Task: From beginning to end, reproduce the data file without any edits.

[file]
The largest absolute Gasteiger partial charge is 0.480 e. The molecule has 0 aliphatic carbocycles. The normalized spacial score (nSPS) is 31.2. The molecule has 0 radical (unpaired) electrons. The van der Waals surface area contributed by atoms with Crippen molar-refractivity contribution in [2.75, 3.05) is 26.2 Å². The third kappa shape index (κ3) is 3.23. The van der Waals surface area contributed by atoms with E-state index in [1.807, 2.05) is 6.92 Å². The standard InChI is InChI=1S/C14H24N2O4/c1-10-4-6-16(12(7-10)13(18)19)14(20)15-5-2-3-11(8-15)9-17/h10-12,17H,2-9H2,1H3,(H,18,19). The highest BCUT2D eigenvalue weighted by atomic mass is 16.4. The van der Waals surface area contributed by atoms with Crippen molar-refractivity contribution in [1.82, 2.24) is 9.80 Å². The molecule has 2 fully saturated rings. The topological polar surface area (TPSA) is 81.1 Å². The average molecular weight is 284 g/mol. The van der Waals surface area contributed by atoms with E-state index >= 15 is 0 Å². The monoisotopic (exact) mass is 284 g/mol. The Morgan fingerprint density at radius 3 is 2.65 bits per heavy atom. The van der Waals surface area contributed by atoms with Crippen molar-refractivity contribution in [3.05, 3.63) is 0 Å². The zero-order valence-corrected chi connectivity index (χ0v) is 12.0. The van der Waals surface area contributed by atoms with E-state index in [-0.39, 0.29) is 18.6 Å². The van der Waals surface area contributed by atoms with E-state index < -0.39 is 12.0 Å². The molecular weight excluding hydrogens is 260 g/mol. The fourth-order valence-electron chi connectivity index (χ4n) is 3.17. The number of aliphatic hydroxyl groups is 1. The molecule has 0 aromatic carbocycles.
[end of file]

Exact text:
The largest absolute Gasteiger partial charge is 0.480 e. The molecule has 0 aliphatic carbocycles. The normalized spacial score (nSPS) is 31.2. The molecule has 0 radical (unpaired) electrons. The van der Waals surface area contributed by atoms with Crippen molar-refractivity contribution in [2.75, 3.05) is 26.2 Å². The third kappa shape index (κ3) is 3.23. The van der Waals surface area contributed by atoms with E-state index in [1.807, 2.05) is 6.92 Å². The standard InChI is InChI=1S/C14H24N2O4/c1-10-4-6-16(12(7-10)13(18)19)14(20)15-5-2-3-11(8-15)9-17/h10-12,17H,2-9H2,1H3,(H,18,19). The highest BCUT2D eigenvalue weighted by atomic mass is 16.4. The van der Waals surface area contributed by atoms with Crippen molar-refractivity contribution in [1.82, 2.24) is 9.80 Å². The molecule has 2 fully saturated rings. The topological polar surface area (TPSA) is 81.1 Å². The average molecular weight is 284 g/mol. The van der Waals surface area contributed by atoms with E-state index >= 15 is 0 Å². The monoisotopic (exact) mass is 284 g/mol. The Morgan fingerprint density at radius 3 is 2.65 bits per heavy atom. The van der Waals surface area contributed by atoms with Crippen molar-refractivity contribution in [3.05, 3.63) is 0 Å². The zero-order valence-corrected chi connectivity index (χ0v) is 12.0. The van der Waals surface area contributed by atoms with E-state index in [-0.39, 0.29) is 18.6 Å². The van der Waals surface area contributed by atoms with E-state index < -0.39 is 12.0 Å². The molecular weight excluding hydrogens is 260 g/mol. The fourth-order valence-electron chi connectivity index (χ4n) is 3.17. The number of aliphatic hydroxyl groups is 1. The molecule has 0 aromatic carbocycles.